In her Sept. 30 decision, U.S. District Court Judge Dora Irizarry ruled that Section 230 did not bar plaintiff’s claims.
The judge referred to the allegation that Reid had “altered” what Vargas had originally tweeted. The activist attributed “dirty Mexican” to what “they” had called the boy; Reid was “the very first person to put [racial slurs] in [La Liberte’s] mouth.”
So how did the MSNBC host beat the defamation claims anyway?
Contrary to the expectation of some legal experts consulted by The Hollywood Reporter upon the filing of the lawsuit, the judge deemed La Liberte to be a limited purpose public figure instead of a private figure.
She “injected herself into the public controversy,” wrote the judge. “The Court takes judicial notice of the fact that Plaintiff attended and spoke about SB 54 at multiple city council meetings around the State of California.”
Given that she was deemed to be a public figure, La Liberte had to show Reid acted with actual malice — that is, knowledge of falsity or reckless disregard for the truth. That wiped out at least the claim over Reid’s first Instagram post.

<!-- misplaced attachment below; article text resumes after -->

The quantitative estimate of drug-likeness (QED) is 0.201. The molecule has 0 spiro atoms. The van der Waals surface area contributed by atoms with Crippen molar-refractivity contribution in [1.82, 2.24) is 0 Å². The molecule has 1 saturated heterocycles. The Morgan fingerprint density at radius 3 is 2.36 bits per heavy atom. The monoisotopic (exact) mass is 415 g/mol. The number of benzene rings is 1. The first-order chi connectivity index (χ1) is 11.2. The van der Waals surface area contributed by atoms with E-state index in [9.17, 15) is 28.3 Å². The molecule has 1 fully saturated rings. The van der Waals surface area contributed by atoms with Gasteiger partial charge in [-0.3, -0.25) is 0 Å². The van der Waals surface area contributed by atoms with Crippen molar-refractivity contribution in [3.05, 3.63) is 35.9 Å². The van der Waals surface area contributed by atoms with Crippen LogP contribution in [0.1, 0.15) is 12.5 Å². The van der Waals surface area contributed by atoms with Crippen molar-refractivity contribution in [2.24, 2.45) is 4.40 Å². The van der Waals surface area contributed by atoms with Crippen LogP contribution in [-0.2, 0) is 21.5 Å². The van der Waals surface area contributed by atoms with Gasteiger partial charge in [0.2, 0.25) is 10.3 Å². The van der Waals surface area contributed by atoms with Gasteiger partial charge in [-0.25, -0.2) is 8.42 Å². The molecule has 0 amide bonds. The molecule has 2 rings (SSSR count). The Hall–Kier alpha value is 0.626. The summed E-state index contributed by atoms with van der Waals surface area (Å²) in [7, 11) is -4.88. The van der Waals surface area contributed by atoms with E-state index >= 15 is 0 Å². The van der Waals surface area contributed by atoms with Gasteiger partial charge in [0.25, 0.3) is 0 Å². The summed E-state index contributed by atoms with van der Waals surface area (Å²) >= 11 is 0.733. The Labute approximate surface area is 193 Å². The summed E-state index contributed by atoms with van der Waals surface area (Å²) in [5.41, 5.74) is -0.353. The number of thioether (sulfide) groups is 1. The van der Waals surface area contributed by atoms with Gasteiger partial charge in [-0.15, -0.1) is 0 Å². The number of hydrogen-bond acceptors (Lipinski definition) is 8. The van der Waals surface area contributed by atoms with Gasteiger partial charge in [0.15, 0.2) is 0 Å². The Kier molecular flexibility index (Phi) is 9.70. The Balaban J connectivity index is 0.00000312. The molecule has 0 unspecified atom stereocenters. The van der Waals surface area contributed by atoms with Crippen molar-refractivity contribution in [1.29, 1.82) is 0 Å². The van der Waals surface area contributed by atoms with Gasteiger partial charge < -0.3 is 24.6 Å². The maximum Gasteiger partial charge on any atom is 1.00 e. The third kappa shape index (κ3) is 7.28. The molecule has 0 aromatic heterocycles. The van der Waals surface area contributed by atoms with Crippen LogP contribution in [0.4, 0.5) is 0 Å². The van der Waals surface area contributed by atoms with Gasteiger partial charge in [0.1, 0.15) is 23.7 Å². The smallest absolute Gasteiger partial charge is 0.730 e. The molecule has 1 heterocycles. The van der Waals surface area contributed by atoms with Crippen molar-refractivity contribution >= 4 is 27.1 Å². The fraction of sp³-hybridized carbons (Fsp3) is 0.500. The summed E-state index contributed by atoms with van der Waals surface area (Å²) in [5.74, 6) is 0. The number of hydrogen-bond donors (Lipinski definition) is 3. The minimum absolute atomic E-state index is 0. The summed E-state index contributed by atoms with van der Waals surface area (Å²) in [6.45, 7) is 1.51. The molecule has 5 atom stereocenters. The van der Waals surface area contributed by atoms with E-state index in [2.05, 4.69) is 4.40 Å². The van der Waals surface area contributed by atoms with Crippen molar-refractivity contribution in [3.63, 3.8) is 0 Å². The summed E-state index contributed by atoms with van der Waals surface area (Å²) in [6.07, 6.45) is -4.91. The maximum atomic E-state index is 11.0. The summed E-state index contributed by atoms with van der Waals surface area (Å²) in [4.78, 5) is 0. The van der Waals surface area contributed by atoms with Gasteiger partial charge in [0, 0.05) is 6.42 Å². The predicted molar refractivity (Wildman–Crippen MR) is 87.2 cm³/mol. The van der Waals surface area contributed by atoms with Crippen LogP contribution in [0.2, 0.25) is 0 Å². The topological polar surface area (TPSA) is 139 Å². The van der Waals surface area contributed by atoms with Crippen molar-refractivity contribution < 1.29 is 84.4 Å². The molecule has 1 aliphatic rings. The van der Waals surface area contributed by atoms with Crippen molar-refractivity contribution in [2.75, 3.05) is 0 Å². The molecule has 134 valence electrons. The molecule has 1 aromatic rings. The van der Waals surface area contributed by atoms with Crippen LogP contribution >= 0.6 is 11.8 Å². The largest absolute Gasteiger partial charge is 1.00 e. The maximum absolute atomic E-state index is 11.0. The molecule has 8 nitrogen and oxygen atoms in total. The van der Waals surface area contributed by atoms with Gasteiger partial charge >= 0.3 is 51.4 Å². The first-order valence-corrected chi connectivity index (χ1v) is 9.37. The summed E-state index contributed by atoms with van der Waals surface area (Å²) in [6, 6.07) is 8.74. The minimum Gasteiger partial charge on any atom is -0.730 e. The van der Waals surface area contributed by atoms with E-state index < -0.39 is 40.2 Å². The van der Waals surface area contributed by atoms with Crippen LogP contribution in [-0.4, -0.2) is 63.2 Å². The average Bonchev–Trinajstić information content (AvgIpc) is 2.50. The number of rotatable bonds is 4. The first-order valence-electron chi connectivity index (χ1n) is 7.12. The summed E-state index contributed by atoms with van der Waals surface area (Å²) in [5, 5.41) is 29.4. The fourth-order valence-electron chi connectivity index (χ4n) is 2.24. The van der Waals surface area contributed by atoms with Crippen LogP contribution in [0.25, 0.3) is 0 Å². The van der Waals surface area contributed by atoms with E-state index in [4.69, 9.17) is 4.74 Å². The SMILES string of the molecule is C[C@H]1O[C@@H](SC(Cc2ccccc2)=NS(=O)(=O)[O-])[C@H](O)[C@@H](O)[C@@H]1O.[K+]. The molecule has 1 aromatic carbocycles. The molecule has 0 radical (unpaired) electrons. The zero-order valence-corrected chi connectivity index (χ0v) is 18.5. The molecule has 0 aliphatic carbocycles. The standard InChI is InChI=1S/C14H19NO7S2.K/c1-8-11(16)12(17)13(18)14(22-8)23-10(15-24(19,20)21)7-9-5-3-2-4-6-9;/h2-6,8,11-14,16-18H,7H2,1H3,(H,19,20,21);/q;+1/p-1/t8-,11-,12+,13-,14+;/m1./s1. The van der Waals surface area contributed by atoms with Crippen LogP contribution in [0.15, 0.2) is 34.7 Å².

“The June 29th Post was based,at least, in part on the initial account of the interaction as stated by Alan Vargas,” states the opinion. “However, the Amended Complaint is void of any allegations that Defendant knew or could infer that Vargas’ account of the interaction was inaccurate. Thus, there is no indication that Defendant had any serious doubts about the veracity of the information used in creating the June 29th Post.”
And what about Reid’s Instagram and Facebook posts a couple days later? The ones that came after La Liberte’s son objected to Reed? Those latter social media posts may have been reckless, but the judge finds a different reason to toss claims related to them.